# join tables together using merge
# artist x album x track x genre to get the mapping between artists and genre
artist.genre.db <-
merge(merge(merge(artist.db,
album.db,
by = "ArtistId")[,c("ArtistName",
"AlbumId")],
track.db,
by = "AlbumId")[, c("ArtistName",
"GenreId")],
genre.db,
by = "GenreId")[, c("ArtistName",
"GenreName")]

Note: No data was loaded, instead a new db.model is created, see the class of the object:

class(artist.genre.db)
attr(,"package")
[1] "db.join"
[1] "RDBL"

it's not a db.model, it's a db.join which is a subclass of db.model.

A closer look at this new model shows that only the columns specified in the /([]/) operators are included:

names(artist.genre.db)
[1] "ArtistName" "GenreName"

Exactly the same model can be created by merging step-by-step:

# merge artists and albums, then restrict to several columns
artist.album.db <-
merge(artist.db,
album.db,
by = "ArtistId")[,c("ArtistName",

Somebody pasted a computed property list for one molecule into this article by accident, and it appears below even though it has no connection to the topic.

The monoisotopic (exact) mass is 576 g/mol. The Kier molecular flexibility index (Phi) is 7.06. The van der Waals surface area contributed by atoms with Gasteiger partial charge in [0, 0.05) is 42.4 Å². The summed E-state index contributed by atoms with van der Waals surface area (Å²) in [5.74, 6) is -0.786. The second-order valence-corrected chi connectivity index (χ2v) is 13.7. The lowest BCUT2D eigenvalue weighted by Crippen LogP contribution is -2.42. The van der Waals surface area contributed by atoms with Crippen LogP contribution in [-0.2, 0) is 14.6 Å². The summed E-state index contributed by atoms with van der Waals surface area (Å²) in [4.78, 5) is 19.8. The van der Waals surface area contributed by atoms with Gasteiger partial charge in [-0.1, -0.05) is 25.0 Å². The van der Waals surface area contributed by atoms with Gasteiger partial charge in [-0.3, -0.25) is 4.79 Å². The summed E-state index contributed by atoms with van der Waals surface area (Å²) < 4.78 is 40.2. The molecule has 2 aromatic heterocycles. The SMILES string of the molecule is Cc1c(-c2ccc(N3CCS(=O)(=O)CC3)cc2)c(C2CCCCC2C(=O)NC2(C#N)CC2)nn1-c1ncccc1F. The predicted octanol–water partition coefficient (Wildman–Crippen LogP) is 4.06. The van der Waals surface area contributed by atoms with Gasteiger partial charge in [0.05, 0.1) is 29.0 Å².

"AlbumId")]

# merge tracks and genres
track.genre.db <-
merge(track.db.mapping,
genre.db,
by = "GenreId")[,c("AlbumId",
"GenreName")]

# merge the previous two merges to get the
# artist-genre mapping
artist.genre.db.2 <- merge(artist.album.db,
track.genre.db)[, c("ArtistName",
"GenreName")]

## Logical indexing and column restrictions

Just like a data.frame, a db.model can be filtered by logical indexing and the columns to be returned can be specified as well:

# artists who have at least 1 rock song
rock.artists.db <-
unique(
artist.genre.db[artist.genre.db$GenreName == "Rock", "ArtistName"] ) # note: again, no data loaded, see the class of the object class(rock.artists.db) attr(,"package") [1] "db.unique" [1] "RDBL" It is interesting to note that the class is db.unique. Just like in case of db.join, db.unique is also a subclass of db.model. ## Sorting Ordering a db.model is also possible: # one can also order the db.models rock.artists.db.ordered <- rock.artists.db[order.db(rock.artists.db$ArtistName)]

Now let's load the result set for a quick look:

rock.artists <-
as.data.frame(rock.artists.db.ordered)

ArtistName
1             AC/DC
2            Accept
3         Aerosmith
4 Alanis Morissette

## Aggregating! In-database!

As you can know from my previous posts, I love aggregating! Fortunately, RDBL supports the aggregate command with a data.table-like syntax:

# which group has the most rock songs?
# aggregate on the database side